They just can’t get the staff! The dilemma facing the 0.01% | Times2 | The Times

Whilst I enjoyed reading the light fluffy piece about the lack of help available for the UHNW 0.01%, I really feel that the article missed the point and did not see the very real problem, facing many “normal” families all over the UK at the moment, which is the lack of people available to help in the home, with childcare and elder care and which in my opinion is every bit as serious as the lack of lorry drivers.

As was stated in the article the demand for domestic staff and help in the home has never been higher as families who have been working from home, are now trying to get back to a sense of normality and return to working in offices etc.

I really feel that Helen Kirwan-Taylor missed an opportunity to look into the more serious side of the whole domestic sector and whilst I understand that it is not nearly as entertaining as writing about people who are worrying that they won’t have anyone to turn down their beds at night etc, it is a real shame that she did not talk about the ramifications that the current shortage of experienced help in the home is having on the wider population, who rely on this type of assistance, to enable them to be able to go to work, help with their children or look after an elderly relative.

As the Owner & Director of Harris Recruitment for the past 22 years, which is a boutique domestic recruitment agency, supplying all types of domestic help nationwide,, I have never known a market like this, where there is such a shortage of good quality help available.

We are certainly living in strange times and are seeing that currently it is very much a candidate, not an employer market, as the movement of applicants has really slowed down. The good ones all have several options open to them and just today we had 2 candidates that were offered positions by our clients and accepted jobs elsewhere.

This is something that certainly isn’t just unique to UHNW positions, as we are seeing this in all sectors of domestic recruitment, across the whole of the UK, especially in our main market, which is the part time daily housekeeper market.

We think that this shortage reflects the Conservative Government’s Immigration Strategy and is caused by the reduction of suitable experienced people, legally allowed to work in the UK.

This is not a new problem, but one that has been building gradually since March 2012, when the Government and the Home Office, despite being advised against doing so, decided to scrap the ability for Overseas Domestic Workers, who came into the UK on a Domestic Worker Visa, to change employer and then renew their visa, as long as they were employed.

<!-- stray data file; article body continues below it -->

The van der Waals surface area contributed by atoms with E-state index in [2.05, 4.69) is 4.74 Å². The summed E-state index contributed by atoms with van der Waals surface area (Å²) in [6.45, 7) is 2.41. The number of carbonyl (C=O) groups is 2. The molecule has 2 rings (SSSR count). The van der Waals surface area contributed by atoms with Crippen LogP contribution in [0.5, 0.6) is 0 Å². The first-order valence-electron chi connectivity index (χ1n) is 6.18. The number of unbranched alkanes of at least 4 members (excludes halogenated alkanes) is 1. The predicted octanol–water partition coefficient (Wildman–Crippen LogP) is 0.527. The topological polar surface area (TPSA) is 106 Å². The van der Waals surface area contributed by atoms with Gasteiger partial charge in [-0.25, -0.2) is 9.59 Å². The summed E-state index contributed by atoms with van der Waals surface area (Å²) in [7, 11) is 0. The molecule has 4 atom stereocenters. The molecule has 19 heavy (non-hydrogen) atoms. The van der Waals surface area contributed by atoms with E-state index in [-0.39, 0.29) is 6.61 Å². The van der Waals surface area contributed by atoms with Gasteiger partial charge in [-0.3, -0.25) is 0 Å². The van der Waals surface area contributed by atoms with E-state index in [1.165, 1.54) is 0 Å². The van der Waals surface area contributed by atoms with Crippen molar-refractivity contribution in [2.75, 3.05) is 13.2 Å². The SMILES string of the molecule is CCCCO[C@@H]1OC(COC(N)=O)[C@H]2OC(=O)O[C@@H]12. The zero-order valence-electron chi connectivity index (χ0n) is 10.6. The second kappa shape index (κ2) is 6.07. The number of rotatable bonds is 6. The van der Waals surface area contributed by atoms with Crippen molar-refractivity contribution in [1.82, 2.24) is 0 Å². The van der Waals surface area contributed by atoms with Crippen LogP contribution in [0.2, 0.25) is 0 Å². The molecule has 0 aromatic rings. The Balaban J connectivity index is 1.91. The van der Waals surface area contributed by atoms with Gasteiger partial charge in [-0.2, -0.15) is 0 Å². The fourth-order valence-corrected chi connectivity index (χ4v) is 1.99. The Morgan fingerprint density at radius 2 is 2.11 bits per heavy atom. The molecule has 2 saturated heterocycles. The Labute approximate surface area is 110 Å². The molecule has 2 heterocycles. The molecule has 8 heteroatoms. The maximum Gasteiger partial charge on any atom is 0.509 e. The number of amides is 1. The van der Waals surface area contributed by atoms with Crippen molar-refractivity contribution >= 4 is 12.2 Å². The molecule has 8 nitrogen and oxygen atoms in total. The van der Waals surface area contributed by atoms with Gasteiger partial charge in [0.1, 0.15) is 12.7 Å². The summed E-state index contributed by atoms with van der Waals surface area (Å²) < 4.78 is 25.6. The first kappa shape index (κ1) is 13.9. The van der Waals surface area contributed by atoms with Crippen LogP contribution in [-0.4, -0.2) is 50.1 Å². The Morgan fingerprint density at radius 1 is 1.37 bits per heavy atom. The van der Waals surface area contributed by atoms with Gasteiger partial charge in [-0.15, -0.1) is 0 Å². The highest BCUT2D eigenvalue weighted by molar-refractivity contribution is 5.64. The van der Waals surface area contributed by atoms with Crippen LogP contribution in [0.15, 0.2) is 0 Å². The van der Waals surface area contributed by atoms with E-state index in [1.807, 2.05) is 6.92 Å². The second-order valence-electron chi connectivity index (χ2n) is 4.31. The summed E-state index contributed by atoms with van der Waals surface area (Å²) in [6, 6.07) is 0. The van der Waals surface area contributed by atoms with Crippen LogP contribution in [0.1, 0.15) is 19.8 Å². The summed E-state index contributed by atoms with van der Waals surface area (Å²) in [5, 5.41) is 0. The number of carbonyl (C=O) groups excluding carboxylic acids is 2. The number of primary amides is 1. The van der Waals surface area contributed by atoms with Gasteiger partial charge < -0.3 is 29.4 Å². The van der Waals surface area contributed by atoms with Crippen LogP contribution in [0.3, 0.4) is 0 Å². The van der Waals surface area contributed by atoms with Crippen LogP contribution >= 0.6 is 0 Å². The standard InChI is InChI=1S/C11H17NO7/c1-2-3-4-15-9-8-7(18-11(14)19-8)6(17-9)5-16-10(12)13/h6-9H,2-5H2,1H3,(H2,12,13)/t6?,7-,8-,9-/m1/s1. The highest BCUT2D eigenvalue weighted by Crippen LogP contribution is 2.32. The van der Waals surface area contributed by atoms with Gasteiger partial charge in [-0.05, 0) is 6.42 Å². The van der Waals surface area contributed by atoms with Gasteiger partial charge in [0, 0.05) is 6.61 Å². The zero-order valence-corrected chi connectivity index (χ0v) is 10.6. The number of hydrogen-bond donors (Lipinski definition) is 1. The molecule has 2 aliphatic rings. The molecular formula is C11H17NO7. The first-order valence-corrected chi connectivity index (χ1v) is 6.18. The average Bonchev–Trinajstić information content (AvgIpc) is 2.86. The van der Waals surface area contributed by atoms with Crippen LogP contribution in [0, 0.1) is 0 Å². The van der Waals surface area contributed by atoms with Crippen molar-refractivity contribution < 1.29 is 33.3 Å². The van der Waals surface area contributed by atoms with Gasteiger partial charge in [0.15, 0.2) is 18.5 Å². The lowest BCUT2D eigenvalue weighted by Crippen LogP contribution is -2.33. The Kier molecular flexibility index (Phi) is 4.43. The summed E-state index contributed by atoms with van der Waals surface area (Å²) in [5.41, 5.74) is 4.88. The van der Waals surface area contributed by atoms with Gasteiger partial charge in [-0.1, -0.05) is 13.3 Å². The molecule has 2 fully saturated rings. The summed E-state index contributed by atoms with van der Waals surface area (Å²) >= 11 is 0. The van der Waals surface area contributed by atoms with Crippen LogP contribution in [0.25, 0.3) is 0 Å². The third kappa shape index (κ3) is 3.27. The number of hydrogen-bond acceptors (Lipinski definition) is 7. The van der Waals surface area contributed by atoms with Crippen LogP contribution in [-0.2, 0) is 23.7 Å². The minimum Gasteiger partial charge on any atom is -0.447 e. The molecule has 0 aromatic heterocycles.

Many of the domestic vacancies were then filled by EU Nationals, including those who came on Au Pair visas, however, because of Brexit, many of these experienced people have now returned to their own countries.

The final nail in the coffin, has been caused by the past 18 months, whilst we’ve been dealing with Covid 19 and as a result of the Lockdowns, people much more reticent about going back to work or moving jobs, as they want to hang on to their job security, especially if they had been eligible for Furlough.

There is a huge misconception that housekeeping, cleaning, nannying or caring positions are only for the very wealthy, and that these jobs are badly paid, low skilled positions that can be done by anyone.

From experience, I can testify that this is certainly not the case, in fact the opposite is true, as good, part time experienced housekeepers, carers and nannies or a combination role, regularly earn between £14 – £18 gross per hour and full-time salaries are between £39,000 – £54, 000 per annum.

The candidates that we deal with need to be experienced and have previous work-related checkable references. The housekeepers that we would represent will all have good previous relevant experience, either from previously working in private domestic homes, in hotels or for cleaning companies. Nannies will have either previously have worked as a nanny for a family or worked in a nursery and carer/companions will either have worked in care homes, for domiciliary care agencies or for private clients.

Something urgently needs to be done by this Government to rectify this problem, as the supply shortage  of good candidates is forcing salaries to go even higher and makes employing the help untenable for those who need the assistance most in order to run their everyday lives, however sadly I’m not sure they are interested or even care.